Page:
With so many books on northern European pagan spirituality focused on the Norse, Germanic and Celtic paths, North Sea Water in My Veins is a unique look at Dutch Pre-Christian spirituality. Author Imelda Almquist was inspired to write this when she realized there weren’t other books available on this topic. She defines the Dutch geographical location historically rather than by current borders so this includes modern Belgian Flanders and the border areas with Germany. As a native Dutch speaker, she brings her personal insight into the work. Research is generally well-documented and the author also offers her own opinions and personal gnosis as a spiritual practitioner.
The review of Dutch history is extremely helpful. She really gives a feel for how the sea has shaped Dutch life for millenia. The brutality of the times comes across too through archeological sites with the remains of ancient human sacrifice to the medieval places where the condemned were displayed after death. The impact of successive military campaigns and occupations is also evident. The Dutch were never an isolated group. Germanic, Norse, Roman, Frisian and others left their mark on pre-Christian beliefs. It’s surprising just how much can be learned about the old Dutch ways from Latin inscriptions left during the Roman occupations when Roman soldiers adopted Dutch deities and Dutch deities were Romanized. There are even closer parallels to the Germanic and Norse deities but also many deities of local places such as forests, streams and hills.
The Christian era tried to eliminate knowledge of the older ways and so Almquist set out to figure out whether reconstruction of ancient pagan practices is possible. She found and lists deities that have been largely forgotten and suggests exercises for getting to know them. Sometimes, it’s clear that she expects most readers will have Dutch heritage as she asks us to connect with these ancestors. She found there is a lot that can still be known but there’s a Christian veneer over it. Be prepared to wade through Christian history as much as pagan history to get to the source. Almquist has laid the foundation to revive the possibility of a modern Dutch pagan practice but those taking the torch will need to build on it.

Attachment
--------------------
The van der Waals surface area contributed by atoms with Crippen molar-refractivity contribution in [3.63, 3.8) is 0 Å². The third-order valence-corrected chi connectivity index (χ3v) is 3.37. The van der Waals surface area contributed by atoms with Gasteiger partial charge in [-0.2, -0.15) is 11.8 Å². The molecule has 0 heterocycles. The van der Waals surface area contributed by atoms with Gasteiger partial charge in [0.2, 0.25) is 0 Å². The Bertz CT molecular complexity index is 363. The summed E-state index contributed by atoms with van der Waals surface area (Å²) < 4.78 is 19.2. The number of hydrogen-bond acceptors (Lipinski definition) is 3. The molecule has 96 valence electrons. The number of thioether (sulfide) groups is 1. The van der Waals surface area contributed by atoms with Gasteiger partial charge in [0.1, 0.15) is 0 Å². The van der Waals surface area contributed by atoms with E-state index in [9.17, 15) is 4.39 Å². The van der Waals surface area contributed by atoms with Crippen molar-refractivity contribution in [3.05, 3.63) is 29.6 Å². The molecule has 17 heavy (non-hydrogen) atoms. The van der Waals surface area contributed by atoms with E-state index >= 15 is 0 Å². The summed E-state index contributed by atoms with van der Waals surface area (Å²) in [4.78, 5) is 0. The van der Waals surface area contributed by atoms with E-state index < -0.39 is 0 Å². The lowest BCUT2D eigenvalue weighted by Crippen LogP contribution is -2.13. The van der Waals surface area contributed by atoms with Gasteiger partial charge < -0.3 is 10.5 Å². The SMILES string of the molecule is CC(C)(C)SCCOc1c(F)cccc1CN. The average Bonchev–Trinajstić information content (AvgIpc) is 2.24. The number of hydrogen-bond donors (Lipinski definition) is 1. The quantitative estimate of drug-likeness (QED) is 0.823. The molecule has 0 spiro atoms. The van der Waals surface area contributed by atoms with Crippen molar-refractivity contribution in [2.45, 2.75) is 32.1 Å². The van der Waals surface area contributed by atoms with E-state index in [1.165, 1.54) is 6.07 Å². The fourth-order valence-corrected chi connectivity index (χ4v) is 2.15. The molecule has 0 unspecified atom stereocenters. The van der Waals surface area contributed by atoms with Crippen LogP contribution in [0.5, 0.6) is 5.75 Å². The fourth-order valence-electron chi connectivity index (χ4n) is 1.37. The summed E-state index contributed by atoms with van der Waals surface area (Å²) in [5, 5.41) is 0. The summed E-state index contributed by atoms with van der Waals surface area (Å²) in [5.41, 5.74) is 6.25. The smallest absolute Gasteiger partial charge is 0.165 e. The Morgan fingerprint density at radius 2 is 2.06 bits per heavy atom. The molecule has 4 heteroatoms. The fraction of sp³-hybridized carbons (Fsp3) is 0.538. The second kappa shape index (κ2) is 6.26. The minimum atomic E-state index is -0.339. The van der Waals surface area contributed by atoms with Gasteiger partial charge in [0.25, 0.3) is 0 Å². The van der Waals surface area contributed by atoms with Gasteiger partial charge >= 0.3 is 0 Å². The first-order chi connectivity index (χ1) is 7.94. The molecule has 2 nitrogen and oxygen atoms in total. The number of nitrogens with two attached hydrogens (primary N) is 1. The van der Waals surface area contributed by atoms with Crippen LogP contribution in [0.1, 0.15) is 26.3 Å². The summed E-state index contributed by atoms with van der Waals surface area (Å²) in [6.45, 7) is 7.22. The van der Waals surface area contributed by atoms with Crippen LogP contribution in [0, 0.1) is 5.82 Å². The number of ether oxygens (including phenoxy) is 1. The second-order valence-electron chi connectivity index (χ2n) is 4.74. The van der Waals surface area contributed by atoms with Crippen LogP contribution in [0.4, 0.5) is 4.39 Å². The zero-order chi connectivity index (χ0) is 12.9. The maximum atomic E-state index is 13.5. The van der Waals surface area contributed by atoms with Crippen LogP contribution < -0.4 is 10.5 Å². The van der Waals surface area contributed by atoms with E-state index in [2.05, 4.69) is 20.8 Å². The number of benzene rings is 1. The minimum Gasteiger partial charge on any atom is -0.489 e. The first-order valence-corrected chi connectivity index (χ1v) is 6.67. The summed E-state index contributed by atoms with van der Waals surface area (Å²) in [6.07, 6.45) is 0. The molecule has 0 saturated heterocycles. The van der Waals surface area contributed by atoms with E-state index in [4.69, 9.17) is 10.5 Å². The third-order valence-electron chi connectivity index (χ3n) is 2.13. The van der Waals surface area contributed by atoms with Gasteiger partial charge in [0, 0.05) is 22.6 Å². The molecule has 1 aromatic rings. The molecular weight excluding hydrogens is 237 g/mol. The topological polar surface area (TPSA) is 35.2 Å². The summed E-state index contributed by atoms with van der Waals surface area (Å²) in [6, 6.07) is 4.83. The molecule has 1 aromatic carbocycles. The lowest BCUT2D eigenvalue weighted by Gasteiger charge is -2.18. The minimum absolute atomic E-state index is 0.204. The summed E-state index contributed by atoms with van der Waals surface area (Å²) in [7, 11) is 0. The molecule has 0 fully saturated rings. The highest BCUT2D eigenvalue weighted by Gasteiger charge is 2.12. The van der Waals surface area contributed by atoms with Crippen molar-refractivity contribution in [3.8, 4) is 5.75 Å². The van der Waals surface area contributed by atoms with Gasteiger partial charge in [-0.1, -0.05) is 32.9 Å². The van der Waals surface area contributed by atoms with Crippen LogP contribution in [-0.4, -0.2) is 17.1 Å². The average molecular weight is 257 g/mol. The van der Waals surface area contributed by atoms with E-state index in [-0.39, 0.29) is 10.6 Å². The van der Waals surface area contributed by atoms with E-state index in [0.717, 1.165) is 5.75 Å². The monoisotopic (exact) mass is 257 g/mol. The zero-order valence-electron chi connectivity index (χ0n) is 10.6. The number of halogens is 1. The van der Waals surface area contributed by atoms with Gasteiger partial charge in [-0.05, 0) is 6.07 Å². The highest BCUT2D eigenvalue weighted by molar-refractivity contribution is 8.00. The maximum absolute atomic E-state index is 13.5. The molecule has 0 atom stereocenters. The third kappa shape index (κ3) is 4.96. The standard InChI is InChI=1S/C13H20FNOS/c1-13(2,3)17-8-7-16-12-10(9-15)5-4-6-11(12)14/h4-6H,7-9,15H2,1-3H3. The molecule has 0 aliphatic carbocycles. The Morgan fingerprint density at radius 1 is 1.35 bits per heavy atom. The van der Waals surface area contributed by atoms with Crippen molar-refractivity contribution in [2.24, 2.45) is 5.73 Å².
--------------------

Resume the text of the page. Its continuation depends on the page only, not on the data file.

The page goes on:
Overall, I recommend this book. I had a moment of pause in the section on Black Peter/Zwarte Piet. Almquist suggests that he is originally an ancient psychopomp that ferried the dead to the afterlife. Black Pete is known in modern times as a figure who dresses in blackface and renaissance clothes and is associated with the Feast of St. Nicholas. Supposedly he is based on the Dutch idea of the Moors. When I saw the pictures of white Dutch people in Black Face with big red lips, it was impossible to not as an American draw a straight line to the hurtful practice of blackface in the US. In another section of the book, the author discusses colonial history and facing this problematic past. She’s thinking about the right issues but I found this one paragraph about Black Pete being a psychopomp off-putting because she didn’t back up the idea of him being a psychopomp and it glosses over the hurt and controversy that this figure is causing in the Netherlands today. If she truly believes this figure has a more ancient, different past than his commonly attributed 1850s appearance, she needs to flesh this out enough and then ask whether the older version is important enough to revive.
The positive side of this book is that it is highly informative and the author has scoured the available research to give the most in depth view of the ancient practices that you can find outside of an obscure Dutch research paper. The drawback is sometimes it feels like a little more editing could have made this an easier read. It reminds me at moments of Reader’s Digest books with every piece of trivia you can find on a topic. Even so, I know far more about the Dutch thanks to this book and I have gained an understanding of how the Dutch fit in culturally and historically into the pre-Christian world. If you’re interested in Dutch pre-Christian beliefs, this is the only English language book that will answer your call.
~review by Larissa Carlson
Author: Imelda Almquist
Publisher: Moon Books, 2010, 2022
pp. 368, $ 24.95 paperback/ $11.99 e-book